The worm uses GitHub and Pastebin to download its malicious code (Dropper) – hence its name. GitHub and Pastebin are two well-known websites that usually are not blocked by enterprises, and their connections are encrypted.
GitPaste-12 is a new malware worm that targets Linux based x86 servers, and Linux ARM and MIPS based IoT devices using 12 different attack vectors (and possibly more under development). The worm uses GitHub and Pastebin to download its malicious code (Dropper) – hence its name. GitHub and Pastebin are two well-known websites that usually are not blocked by enterprises, and their connections are encrypted.
GitPaste-12, discovered by Juniper Threat Labs researchers, has a very low detection rate due to its capability to mimic processes and prevent administrators from collecting information about running processes. It is designed to attack cloud infrastructures and to mine cryptocurrency. After compromising a device, the worm attacks cloud infrastructures, mines cryptocurrency, and spreads itself to additional connected devices using the same 12 attack vectors.
The first phase of the attack is the initial system compromise: The malware’s various attack modules include 11 previously-disclosed vulnerabilities such as the Apache Struts (CVE-2017-5638) vulnerability that led to the Equifax massive breach affecting data of 143 million Americans; a web-based MongoDB admin interface vulnerability CVE-2019-10758; and a widely-exploited vulnerability in a Webadmin plugin for OpenDreambox (CVE-2017-14135) – a vulnerability that impacted 32% of companies globally.
Full list of gitpaste-12 known vulnerabilities
|Apache Struts (CVE-2017-5638)||Upgrade to Apache Struts 2.3.32 / 126.96.36.199 or later|
|ASUS RT (CVE-2013-5948)||N/A|
|Mongo-express (CVE-2019-10758)||Upgrade mongo-express to version 0.54.0 or higher.|
|Tenda AC15 AC1900 routers (CVE-2020-10987)||No response from the vendor.|
|Webadmin plugin for OpenDreambox (CVE-2017-14135)||Update your IPS in your Security Gateway product.|
|HiSilicon IPTV/H.264/H.265 video encoders (CVE-2020-24217)||Upon vendor’s remediation process|
|Realtek rtl81xx SDK||No response from the vendor. restrict interaction with the service to trusted machines using firewall rules/whitelisting etc.|
|D-Link DIR-816L devices||Product reached “End of Life”|
|Netlink GPON Router 1.0.11 (EDB-ID:48225)||N/A|
|AVTECH IP Camera, NVR, and DVR Devices (EDB-ID:40500)||N/A|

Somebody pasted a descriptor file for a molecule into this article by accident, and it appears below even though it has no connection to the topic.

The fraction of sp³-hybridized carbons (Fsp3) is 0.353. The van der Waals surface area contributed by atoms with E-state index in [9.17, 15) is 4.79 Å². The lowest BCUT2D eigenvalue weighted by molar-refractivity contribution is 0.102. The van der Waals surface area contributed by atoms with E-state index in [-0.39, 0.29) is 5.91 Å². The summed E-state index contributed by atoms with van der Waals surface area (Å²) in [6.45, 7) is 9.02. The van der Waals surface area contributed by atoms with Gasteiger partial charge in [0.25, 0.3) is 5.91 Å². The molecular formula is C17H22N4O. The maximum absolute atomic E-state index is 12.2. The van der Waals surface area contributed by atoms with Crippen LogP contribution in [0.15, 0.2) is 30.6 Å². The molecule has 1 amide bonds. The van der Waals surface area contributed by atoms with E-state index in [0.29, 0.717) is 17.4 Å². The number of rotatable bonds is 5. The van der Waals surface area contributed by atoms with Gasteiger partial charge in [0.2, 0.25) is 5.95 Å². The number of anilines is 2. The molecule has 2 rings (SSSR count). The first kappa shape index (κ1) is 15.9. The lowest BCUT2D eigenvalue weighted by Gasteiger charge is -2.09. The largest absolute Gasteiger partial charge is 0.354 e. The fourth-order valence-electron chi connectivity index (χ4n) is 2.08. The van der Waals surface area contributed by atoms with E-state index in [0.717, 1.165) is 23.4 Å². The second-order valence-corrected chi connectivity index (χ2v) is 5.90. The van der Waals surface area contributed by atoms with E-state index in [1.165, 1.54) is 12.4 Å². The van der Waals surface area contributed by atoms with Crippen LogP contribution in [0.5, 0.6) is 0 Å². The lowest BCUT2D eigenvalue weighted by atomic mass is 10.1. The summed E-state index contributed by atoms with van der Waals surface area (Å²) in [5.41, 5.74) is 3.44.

|Huawei HG532||1. Configure the built-in firewall function.|
2. Change the default password.
3. Deploy a firewall at the carrier side.
4. The customers can deploy Huawei Next Generation Firewall or data center firewalls, and upgrade the IPS signature database to the latest version IPS_H20011000_2017120100 released on December 1, 2017 to detect and defend against this vulnerability exploits initiated from the Internet.
In addition to the 11 known vulnerabilities, Gitpaste-12 also spreads itself via telnet brute force attacks. After a system is compromised, a main shell script is uploaded to the victim’s machine through Pastebin.com, which immediately starts to download and execute other components.
In its next step, by running a script called Shadu1, the malware strips the system of its defenses, including firewall rules, selinux, apparmor, monitoring software and cloud security agents.
Some of the commands and hostnames in the script reveal that Gitpaste-12 is designed to attack cloud infrastructure computing provided by Alibaba Cloud and Tencent.
Another capability of the malware is its ability to run a cryptominer of Monero cryptocurrency.
“The Gitpaste-12 also prevents administrators from collecting information about running processes by intercepting ‘readdir’ system calls and skipping directories for processes like tcpdump, sudo, openssl, etc. in ‘/proc’,” said researchers. (The ‘/proc’ directory in Linux contains information about running processes. It is used, for example, by the ‘ps’ command to expose information.)
Finally, the malware will randomly choose /8 CIDR for attack and will try to replicate itself in all addresses within that range. Another version of the script also opens ports 30004 (TCP) and 30005 (bidirectional SOAP/HTTP-based protocol) for reverse shell commands.
Juniper’s researchers said they reported the Pastebin URL, as well as the Git repo that downloads malicious scripts for the malware. The Git repo was closed on Oct. 30, 2020.
The number of IoT cyberattacks is on the rise, and attacks are getting more complicated and easier to spread. IoT devices are still the low-hanging fruits for cyberattacks for several reasons, such as human errors stemming from the need for fast development and delivery, R&D and 3rd-party cooperation, the usage of open source components, infrequent updates, a product’s End of Life/End of Service, and budget issues.
GitPaste-12 is malware that ultimately “drops” a malicious program into the device and changes its behavior. When the device’s resources and its availability of updates are limited, the device must be sealed from unauthorized code modification before it leaves the manufacturer – both at the memory level (in-memory) and at the application level.
Karamba’s XGuard suite would have prevented the GitPaste-12 attack, by blocking the malware from uploading the malicious code to the device using XGuard’s automated application whitelisting.
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